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Lawyers Hold Protest against UK Law Society's Decision to Provide Guidance on Sharia Law

Published: 08/05/2014 03:47:38 AM GMT
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30 April 2014 Lawyers have staged a protest over legal guidance issued to make wills compliant with Islamic Sharia law. The Law (more)

30 April 2014

Lawyers have staged a protest over legal guidance issued to make wills compliant with Islamic Sharia law. The Lawyers' Secular Society took their misgivings to the street and protested outside the Law Society's building in London. They say that there is no place for Sharia- related guidance in the legal sphere. VoR's Juliet Spare has more.

Around 40 protestors holding banners congregated outside Kings College London to protest against Sharia related guidance that has been issued by the Law Society which represents solicitors in England and Wales.

Meanwhile, women's rights organisations and members of the Lawyers Secular Society stood on the pavement opposite the Law Society's building holding banners which read ‘Don't support Sharia bias against women' and ‘One secular law for all'.

Chris Moos, secretary of the LSE Student Union Atheist, Secularist and Humanist Society, said: "I'm protesting against the practice note that the Law Society has issued, which condones discrimination against women, against adopted or illegitimate children as they call it, and non-Muslims. Sharia law has many interpretations but the one they have chosen is very discriminatory. We think our society should represent everyone and should not condone this kind of behaviour and discrimination."

The society says the guidance legitimises discrimination against Muslim women, adopted children and babies born to parents who aren't married.

Nazir Amarmari, from the Iranian and Kurdish Women's Right's Organisation which protects Middle Eastern and Afghan women and girls at risk of honour-based violence, said Sharia divorce law was also having an effect on Muslim women's freedom to travel.

"This kind of divorce Sharia law is very discriminatory against women. They charge women more than men, and they ignore if women have suffered domestic violence. But it is very important for Muslim women to get a religious divorce. If they travel [without an Islamic divorce], they won't be able to come back to the UK, because they need permission from a man," she said.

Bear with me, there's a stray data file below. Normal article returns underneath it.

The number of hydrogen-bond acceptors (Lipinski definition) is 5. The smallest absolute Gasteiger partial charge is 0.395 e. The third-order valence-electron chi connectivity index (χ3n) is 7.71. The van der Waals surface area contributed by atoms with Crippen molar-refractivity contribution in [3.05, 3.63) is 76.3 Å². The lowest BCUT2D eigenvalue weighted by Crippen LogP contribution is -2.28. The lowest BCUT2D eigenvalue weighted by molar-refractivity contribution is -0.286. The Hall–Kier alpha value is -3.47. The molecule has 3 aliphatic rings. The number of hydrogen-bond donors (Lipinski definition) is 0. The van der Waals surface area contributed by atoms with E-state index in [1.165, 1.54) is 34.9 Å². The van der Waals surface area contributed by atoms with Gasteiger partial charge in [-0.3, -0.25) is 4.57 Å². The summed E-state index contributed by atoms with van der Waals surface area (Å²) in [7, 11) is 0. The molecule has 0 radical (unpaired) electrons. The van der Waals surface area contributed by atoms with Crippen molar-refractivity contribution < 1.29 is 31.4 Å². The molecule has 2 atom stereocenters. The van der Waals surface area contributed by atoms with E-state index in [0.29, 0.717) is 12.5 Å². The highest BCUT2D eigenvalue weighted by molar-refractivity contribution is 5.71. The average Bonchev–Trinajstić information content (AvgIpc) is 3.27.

Aina Khan, a solicitor in London who specialises in applying Sharia law within the English legal system, disagreed strongly with ths assessment. She said: "I am not able to agree with that at all because the Sharia that I practise under English law, which I provide solutions under for my clients, works extremely well in favour of women, particularly those who can't be helped by English law.

"For example, a woman who believes she is married under English law, but only had a Muslim ceremony in the UK - that marriage is not recognised under English law unless it is registered. If she didn't know that that wasn't a valid marriage she stands to lose all her matrimonial rights to property and a share of the family assets. English law will do nothing because she will be classed as a girlfriend or co-habitee, and co-habitees don't have any rights under English law.

"Sharia law actually gives that woman and others like her great security by giving her the Islamic financial settlement that is in every Muslim marriage. So I take those cases to court under English contract law."

She also argued that the application of Sharia solutions does not entail establishing a parallel legal system: ""I would never say that it's in parallel - it's always under the English legal system. Over a century ago, the Jewish communities started the beth din (Rabbinical court of Judaism) in this country and indeed around the world, and they've been happily providing those solutions for the Jewish community under English law. What on earth is wrong with other communities doing the same?”

An open letter signed by many of the people who were present at the protest on Chancery Lane is calling for the Law Society to immediately and unequivocally withdraw its guidance on Sharia law.

Currently, Sharia principles are not formally addressed by or included in Britain's laws.

The Law Society has issued a statement saying: "Reports that the Law Society is promoting 'Sharia Law' are inaccurate and ill informed. We live in a diverse multi-faith, multi-cultural society. The Law Society responded to requests from its members for guidance on how to help clients asking for wills that distribute their assets in accordance with Sharia practice. Our practice note focuses on how to do that, where it is allowed under English law. The Law of England and Wales will give effect to wishes clearly expressed in a valid will in so far as those wishes are compliant with the law of England. The issue is no more complicated than that."


"Lawyers' Secular Society protest Law Society's Sharia-related guidance" VoR UK 29 April 2014

Tim Ecott, "Death threats issued as Sharia Watch launches in London" VoR UK 24 April 2014

Reproduced with permission from Islam Today